We can arrive at the belief in the existence of God with the use of natural reason alone unaided by faith. We are called to something more than though. We are called to faith. We are called to trust in Him. This means we must believe in his word even when it would challenge reason to do so. There are certain Bible passages that require more faith from us than others do.
Should we question God’s definition of goodness? Is it really possible for God to be guilty of an intrinsic evil when he alone has the authority to create new life and to take it away.
One example of a passage of scripture which challenges our faith is 1 Samuel 15 where the Lord sent Samuel to Saul to reveal this message from our Lord “The LORD sent me to anoint you king over His people, over Israel. Now therefore, heed the voice of the words of the LORD. 2 Thus says the LORD of hosts: ‘I will punish Amalek for what he did to Israel, how he ambushed him on the way when he came up from Egypt. 3 Now go and attack Amalek, and utterly destroy all that they have, and do not spare them. But kill both man and woman, infant and nursing child, ox and sheep, camel and donkey.’”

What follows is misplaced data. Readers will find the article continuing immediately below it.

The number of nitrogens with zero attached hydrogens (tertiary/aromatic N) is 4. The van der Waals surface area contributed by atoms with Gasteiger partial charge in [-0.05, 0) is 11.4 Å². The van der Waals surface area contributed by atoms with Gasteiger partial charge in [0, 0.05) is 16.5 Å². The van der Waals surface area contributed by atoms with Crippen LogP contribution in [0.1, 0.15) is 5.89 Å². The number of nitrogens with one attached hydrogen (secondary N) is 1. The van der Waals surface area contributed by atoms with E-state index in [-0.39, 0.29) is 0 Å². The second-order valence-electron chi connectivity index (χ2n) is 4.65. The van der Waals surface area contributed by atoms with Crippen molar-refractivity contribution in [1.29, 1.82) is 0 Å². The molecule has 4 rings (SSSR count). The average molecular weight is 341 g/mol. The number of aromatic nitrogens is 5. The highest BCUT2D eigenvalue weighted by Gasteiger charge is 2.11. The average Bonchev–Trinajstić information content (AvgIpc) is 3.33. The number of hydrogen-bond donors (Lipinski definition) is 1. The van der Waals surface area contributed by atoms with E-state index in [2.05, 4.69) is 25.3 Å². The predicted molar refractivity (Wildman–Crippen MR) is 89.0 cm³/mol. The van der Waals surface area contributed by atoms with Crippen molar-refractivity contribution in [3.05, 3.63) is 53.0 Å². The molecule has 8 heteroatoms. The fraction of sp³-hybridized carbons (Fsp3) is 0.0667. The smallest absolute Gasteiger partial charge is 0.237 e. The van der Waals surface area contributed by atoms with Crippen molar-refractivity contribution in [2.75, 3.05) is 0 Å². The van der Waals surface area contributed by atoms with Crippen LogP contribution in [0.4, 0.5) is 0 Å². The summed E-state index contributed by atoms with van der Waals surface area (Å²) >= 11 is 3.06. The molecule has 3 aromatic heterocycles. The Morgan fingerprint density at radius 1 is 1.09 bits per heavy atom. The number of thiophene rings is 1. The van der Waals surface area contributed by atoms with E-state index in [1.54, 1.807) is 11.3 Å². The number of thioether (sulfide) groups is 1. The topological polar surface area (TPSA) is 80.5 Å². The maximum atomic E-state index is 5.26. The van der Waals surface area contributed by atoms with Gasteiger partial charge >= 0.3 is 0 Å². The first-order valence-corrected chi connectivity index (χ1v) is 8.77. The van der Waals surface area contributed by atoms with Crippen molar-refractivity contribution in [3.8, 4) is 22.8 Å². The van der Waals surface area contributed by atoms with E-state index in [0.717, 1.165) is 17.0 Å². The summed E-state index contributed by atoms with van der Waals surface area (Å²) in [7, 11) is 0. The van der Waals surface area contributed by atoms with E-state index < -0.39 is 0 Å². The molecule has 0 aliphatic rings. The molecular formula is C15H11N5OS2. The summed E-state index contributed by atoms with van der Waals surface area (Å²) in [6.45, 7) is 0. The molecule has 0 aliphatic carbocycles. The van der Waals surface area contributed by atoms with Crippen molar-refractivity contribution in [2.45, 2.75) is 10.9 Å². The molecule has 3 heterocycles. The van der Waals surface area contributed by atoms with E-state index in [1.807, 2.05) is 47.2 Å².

Is there a way to take this passage figuratively? Or should we take His Word literally? If as Catholics we are called to believe that the Bible is God’s divinely inspired words how can we dismiss these words as mistaken? Is it possible for God to make a mistake when he is omnipotent and omniscient? If God ordered a massacre of the Amelakites does this run counter to his goodness? Or did God in his infinite wisdom choose exactly the events which would pave the way for His Son to become Incarnate? Or does it fit with God’s goodness that he knew that Jesus would bring salvation to all and that Israel was an integral part of the plan so for redemption to occur he chose to ensure that Israel would be saved from the Amelakites?
I understand that this is an extremely troubling passage from scripture. Today the conditions are different from that of the time of Saul and Samuel, before the time of Christ’s Incarnation. The conditions that made it possible for God to order the massacre of Amelakites down to the women and nursing infants included the essential fact that Christ had not yet become Incarnate. Since it is impossible even for God to undo the Incarnation the set of conditions as a whole are nonexistent and impossible to recur.
Bringing this full circle, this particular passage challenges our human reason, calling us to greater faith to believe that God’s inspired Word is inerrant from beginning to end.